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Virginia Journal of Education

Ten Minutes with…Elizabeth Clavel Love

Position: Bilingual Family Resource Assistant, Campbell Elementary School
Local Assn.:  Arlington Education Association     
Years worked in education: 25

What is a typical school day like for you? 
Every day is different. I start by giving a welcome to students and families every morning. If some parents need help filling out school papers or registering a child into an after school program, I help explain their choices. Sometimes the families need me as an interpreter to talk to teachers about concerns or questions they have related to homework, field trips, etc. Most of my time I spent doing translations into Spanish for families to know about school activities, and I also handle phone calls to answer questions for the families or take messages for the teachers. I coordinate meetings between educators and families and interpret during them.

Every three months, I request interpreters for parent-teacher conferences and, during those conferences, I organize donations for families in need. On Tuesdays and Fridays I interpret for Especial Education meetings. Every month I update our school’s website to let the Spanish-speaking families know about school activities. Twice a year I coordinate parenting programs for the Latino community. One of the programs teaches parents skills or interactions which improve children’s academic achievement, communication with family members, and self-esteem. Another program creates a link between home and school through development of a consistent environment of high academic expectations, standards and care, which leads to achievement. These programs develop parents as leaders, teachers and advocates. We also help immigrant parents who want to deepen their understanding of how the school system works in the United States and how to navigate it effectively. We focus on promoting family involvement.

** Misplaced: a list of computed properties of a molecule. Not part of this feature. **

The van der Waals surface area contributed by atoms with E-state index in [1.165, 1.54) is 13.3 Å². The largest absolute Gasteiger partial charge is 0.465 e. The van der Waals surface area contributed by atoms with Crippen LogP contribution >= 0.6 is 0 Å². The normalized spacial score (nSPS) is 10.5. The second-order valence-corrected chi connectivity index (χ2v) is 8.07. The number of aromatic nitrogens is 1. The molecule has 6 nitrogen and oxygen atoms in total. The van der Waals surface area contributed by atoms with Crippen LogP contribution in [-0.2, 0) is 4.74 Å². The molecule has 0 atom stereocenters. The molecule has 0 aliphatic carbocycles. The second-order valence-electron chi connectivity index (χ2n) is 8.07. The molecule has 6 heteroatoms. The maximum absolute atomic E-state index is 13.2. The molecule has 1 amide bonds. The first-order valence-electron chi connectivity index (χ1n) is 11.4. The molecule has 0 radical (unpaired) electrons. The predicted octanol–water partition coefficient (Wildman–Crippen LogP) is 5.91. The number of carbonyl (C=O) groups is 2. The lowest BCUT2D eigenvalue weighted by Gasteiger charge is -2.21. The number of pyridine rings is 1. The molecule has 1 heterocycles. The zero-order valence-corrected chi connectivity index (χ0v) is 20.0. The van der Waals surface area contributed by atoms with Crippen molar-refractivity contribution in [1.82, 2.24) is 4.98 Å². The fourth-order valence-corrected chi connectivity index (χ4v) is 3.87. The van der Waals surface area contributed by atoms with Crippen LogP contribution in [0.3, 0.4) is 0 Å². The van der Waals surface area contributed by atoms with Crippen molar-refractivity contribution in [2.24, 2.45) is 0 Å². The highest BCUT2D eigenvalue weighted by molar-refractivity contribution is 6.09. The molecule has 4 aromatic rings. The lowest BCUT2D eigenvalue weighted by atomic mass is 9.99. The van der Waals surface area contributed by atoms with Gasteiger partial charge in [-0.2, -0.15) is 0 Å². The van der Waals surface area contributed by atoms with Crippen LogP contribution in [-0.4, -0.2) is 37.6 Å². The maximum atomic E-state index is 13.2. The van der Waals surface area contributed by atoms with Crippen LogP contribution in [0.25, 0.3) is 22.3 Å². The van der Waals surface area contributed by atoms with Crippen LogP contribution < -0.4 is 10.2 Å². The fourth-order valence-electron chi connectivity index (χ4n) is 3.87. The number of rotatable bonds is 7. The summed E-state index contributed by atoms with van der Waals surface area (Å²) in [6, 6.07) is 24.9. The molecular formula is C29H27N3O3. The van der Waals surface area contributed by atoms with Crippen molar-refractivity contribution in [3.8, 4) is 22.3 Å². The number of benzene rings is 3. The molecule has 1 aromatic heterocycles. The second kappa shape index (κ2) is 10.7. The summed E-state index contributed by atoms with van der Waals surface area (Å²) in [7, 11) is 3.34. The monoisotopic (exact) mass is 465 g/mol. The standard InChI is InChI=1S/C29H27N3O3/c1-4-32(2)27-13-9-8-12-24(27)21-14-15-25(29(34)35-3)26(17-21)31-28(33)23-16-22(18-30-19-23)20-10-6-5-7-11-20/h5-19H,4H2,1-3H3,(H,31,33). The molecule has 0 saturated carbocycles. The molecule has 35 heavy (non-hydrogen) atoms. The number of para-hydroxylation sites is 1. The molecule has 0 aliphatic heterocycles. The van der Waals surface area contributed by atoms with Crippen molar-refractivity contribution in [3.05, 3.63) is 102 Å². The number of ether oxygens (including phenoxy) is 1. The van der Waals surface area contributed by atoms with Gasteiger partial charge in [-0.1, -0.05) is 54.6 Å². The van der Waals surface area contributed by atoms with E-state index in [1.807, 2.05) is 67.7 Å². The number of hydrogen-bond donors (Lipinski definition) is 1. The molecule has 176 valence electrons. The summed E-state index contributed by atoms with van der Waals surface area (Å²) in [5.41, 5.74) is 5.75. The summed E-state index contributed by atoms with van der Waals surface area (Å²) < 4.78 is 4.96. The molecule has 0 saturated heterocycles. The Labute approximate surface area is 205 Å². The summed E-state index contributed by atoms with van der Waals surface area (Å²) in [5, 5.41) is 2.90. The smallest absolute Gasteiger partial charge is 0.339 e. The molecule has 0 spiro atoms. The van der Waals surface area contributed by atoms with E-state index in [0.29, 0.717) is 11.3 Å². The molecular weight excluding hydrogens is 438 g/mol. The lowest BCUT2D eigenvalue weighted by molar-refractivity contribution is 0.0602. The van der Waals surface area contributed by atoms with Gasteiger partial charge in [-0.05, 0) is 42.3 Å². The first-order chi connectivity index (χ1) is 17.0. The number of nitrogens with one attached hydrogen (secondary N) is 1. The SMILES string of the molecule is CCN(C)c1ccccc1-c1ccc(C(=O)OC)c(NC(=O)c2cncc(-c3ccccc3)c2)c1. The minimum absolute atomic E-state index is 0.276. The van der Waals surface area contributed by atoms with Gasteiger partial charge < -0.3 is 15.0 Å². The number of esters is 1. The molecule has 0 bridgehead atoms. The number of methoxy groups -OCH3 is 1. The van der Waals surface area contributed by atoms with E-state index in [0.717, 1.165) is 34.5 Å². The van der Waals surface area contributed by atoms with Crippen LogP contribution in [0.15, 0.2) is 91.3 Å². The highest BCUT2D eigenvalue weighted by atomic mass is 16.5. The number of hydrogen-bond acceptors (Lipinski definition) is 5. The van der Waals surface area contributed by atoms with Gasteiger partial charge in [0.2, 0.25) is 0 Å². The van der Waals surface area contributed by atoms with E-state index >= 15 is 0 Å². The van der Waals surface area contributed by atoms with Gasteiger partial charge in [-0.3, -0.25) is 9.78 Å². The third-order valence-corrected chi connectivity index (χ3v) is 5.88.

What do you like about your job?
I love to serve the Latino community, to help them in any way I can. I love to teach parents how to advocate for their children, or how to raise their children in the United States. I feel very happy when I can see them taking the initiative to ask questions, becoming a leader, and getting involved in the school. It’s amazing! Another passion I have in my job is to find different opportunities to teach the parents how to work with computers, how to teach math to their children, what the reading levels are for English Language Learners, how to read a book with their children, etc.

What is hard about your job?
It is very hard to hear sad stories from children and families about the way they came to the United States, or when they come and talk to me about a personal problem and I can’t really find any resource around to help them.

What are some of the most fun and unusual things that have happened on the job?
I run into families and children everywhere. This summer, my mother and I were walking around at Potomac Mills Mall and we heard a little voice call, “Ms. Clavel!” A little one was running toward us so she could say hi to me. Afterwards at the swimming pool we found a group of students from my school having fun there, and when I jumped in with my son, everyone wanted to join our game of Shark. My mom was so happy because all those little people really appreciate me.

How has being an Association member been helpful to you?
The Association keeps me informed about issues regarding education and our working conditions. Our building representative is awesome—whenever I have a question, she either has the answer or can get me one quickly. When something important is coming up, we get all the important information we need.




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